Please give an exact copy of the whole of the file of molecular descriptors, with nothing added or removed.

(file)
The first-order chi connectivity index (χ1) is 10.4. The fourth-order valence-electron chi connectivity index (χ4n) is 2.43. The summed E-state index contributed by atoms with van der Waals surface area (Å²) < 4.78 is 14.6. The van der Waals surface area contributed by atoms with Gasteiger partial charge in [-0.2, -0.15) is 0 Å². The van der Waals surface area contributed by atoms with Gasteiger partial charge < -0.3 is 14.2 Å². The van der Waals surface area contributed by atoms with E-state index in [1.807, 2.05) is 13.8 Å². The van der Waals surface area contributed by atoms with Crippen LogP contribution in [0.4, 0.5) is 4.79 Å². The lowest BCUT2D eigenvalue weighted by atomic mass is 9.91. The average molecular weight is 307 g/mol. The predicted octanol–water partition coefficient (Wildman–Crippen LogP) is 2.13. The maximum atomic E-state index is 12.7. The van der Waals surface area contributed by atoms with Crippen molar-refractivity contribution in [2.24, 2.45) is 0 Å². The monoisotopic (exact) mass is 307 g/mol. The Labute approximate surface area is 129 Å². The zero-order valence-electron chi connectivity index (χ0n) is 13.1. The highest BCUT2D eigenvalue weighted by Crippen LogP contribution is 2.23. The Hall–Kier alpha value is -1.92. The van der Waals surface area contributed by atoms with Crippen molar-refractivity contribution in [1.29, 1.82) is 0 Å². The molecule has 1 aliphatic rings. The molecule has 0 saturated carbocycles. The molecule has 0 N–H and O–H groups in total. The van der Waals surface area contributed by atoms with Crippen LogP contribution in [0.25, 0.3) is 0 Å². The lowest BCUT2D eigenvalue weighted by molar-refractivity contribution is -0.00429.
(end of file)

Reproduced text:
The first-order chi connectivity index (χ1) is 10.4. The fourth-order valence-electron chi connectivity index (χ4n) is 2.43. The summed E-state index contributed by atoms with van der Waals surface area (Å²) < 4.78 is 14.6. The van der Waals surface area contributed by atoms with Gasteiger partial charge in [-0.2, -0.15) is 0 Å². The van der Waals surface area contributed by atoms with Gasteiger partial charge < -0.3 is 14.2 Å². The van der Waals surface area contributed by atoms with E-state index in [1.807, 2.05) is 13.8 Å². The van der Waals surface area contributed by atoms with Crippen LogP contribution in [0.4, 0.5) is 4.79 Å². The lowest BCUT2D eigenvalue weighted by atomic mass is 9.91. The average molecular weight is 307 g/mol. The predicted octanol–water partition coefficient (Wildman–Crippen LogP) is 2.13. The maximum atomic E-state index is 12.7. The van der Waals surface area contributed by atoms with Crippen molar-refractivity contribution in [2.24, 2.45) is 0 Å². The monoisotopic (exact) mass is 307 g/mol. The Labute approximate surface area is 129 Å². The zero-order valence-electron chi connectivity index (χ0n) is 13.1. The highest BCUT2D eigenvalue weighted by Crippen LogP contribution is 2.23. The Hall–Kier alpha value is -1.92. The van der Waals surface area contributed by atoms with Crippen molar-refractivity contribution in [1.29, 1.82) is 0 Å². The molecule has 1 aliphatic rings. The molecule has 0 saturated carbocycles. The molecule has 0 N–H and O–H groups in total. The van der Waals surface area contributed by atoms with Crippen LogP contribution in [0.25, 0.3) is 0 Å². The lowest BCUT2D eigenvalue weighted by molar-refractivity contribution is -0.00429.